I thought it fitting to provide you with a brief summary on the subject of “Fasting” since we excluded Mt 6:16-18 from our current preaching series, “The Sermon on The Mount: Principles of Kingdom Living.”

Fasting is the laying aside of food for a period of time when the believer is seeking to know God in a deeper experience. It is to be done as an act before God in the privacy of one’s own pursuit of God (Exodus 34:28; 1 Samuel 7:6; 1 Kings 19:8). The sole fast required by the law of Moses was that of the Great Day of Atonement in Leviticus 23:26–32. It is called “the fast” in Acts 27:9. The only other mention of a periodical fast in the Old Testament is in Zechariah 7:1–7; 8:19.

During their captivity, the Jews observed four annual fasts:

  • the fast of the fourth month, kept on the seventeenth day of Tammuz, the anniversary of the capture of Jerusalem by the Chaldeans; to commemorate also the incident recorded Exodus 32:19;  
  • the fast of the fifth month, kept on the ninth of Ab (Numbers. 14:27), to commemorate the burning of the city and temple (Jeremiah 52:12, 13);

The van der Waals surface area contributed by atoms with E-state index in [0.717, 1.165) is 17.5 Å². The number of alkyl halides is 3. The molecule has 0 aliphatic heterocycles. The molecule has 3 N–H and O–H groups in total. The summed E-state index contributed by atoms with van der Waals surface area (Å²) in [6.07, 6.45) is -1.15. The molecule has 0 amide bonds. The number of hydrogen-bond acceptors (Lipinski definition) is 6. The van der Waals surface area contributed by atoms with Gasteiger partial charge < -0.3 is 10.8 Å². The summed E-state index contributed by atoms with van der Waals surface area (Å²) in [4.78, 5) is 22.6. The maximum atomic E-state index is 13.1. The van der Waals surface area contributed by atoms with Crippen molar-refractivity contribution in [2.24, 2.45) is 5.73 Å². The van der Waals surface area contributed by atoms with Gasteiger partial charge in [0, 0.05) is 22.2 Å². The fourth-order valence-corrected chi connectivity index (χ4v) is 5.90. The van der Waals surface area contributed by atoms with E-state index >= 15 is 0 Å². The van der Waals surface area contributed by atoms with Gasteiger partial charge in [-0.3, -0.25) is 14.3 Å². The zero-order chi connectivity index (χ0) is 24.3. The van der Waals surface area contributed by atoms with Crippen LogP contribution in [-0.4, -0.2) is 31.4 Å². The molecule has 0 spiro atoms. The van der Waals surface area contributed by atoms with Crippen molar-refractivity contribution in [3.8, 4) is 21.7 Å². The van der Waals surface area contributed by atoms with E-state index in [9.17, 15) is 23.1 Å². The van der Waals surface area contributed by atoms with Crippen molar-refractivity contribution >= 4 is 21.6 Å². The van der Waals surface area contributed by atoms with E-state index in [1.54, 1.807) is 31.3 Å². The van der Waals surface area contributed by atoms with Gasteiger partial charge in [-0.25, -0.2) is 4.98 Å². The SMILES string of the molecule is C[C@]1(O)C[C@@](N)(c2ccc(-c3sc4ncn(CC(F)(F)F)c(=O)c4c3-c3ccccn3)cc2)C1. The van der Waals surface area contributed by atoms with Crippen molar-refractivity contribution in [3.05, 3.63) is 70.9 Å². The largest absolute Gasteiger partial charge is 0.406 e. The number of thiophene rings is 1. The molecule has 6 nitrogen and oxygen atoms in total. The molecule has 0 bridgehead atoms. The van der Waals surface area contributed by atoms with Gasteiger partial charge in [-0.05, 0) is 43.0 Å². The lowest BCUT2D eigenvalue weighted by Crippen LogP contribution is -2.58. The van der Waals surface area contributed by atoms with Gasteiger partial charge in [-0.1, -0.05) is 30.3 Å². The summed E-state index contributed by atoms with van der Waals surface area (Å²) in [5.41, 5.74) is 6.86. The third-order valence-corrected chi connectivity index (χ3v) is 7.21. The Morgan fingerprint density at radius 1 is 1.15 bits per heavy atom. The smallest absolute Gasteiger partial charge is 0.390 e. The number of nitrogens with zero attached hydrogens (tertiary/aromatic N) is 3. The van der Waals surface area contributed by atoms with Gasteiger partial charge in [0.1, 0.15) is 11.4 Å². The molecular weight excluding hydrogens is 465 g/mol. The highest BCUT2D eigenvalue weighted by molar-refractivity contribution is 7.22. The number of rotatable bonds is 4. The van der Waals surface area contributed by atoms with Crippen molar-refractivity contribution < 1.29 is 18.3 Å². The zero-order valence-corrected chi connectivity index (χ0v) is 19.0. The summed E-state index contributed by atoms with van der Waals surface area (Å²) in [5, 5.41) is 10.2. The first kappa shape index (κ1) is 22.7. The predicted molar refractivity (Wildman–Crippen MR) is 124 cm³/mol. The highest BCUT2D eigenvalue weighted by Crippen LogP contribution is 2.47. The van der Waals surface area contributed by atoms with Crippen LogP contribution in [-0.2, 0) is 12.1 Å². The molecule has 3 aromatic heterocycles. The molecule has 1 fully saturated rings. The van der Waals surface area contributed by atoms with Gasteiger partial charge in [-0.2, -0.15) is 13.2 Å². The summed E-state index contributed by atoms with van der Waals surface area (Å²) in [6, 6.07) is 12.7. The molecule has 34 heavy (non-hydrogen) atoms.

• the fast of the seventh month, kept on the third of Tisri (2 Kings 25), the anniversary of the murder of Gedaliah (Jeremiah 41:1, 2);  
  • the fast of the tenth month(Jeremiah 52:4; Ezekiel 33:21; 2 Kings 25:1), to commemorate the beginning of the siege of the holy city by Nebuchadnezzar. There was, in addition to these, the fast appointed by Esther (Esther 4:16). Public national fasts on account of sin or to supplicate divine favor were sometimes held (1 Samuel 7:6, 2 Chronicles 20:3; Jeremiah 36:6–10; Nehemiah 9:1), as were local fasts (Judges 20:26; 1 Samuel 31:13; 2 Samuel 1:12; 1 Kings 21:9–12; Ezra 8:21–23; Jonah 3:5–9).  

There are many instances of occasional fasting by individuals (1 Samuel 1:7; 20:34; 2 Samuel 3:35; 12:16; 1 Kings 21:27; Ezra 10:6; Nehemiah 1:4; Daniel 10:2, 3). Moses fasted forty days (Exodus 24:18; 34:28), as did Elijah (1 Kings 19:8). Jesus fasted forty days in the wilderness (Matthew 4:2).

Apparently the practice of fasting was lamentably abused (Isaiah 58:4; Jeremiah 14:12; Zechariah 7:5). Jesus rebuked the Pharisees for their hypocritical pretenses in fasting. The early Church often fasted in seeking God’s will for leadership in the local church (Acts 13:2). When the early Church wanted to know the mind of God, there was a time of prayer and fasting. Jesus Himself appointed no specific fast. The early Christians, however, observed the ordinary fasts according to the law of their fathers (Acts 13:3; 14:23; 2 Corinthians 6:5).

Source: J. M. Freeman and H. J. Chadwick. Manners & Customs of the Bible. (North Brunswick, NJ: Bridge-Logos Publishers, 1998), 416-417.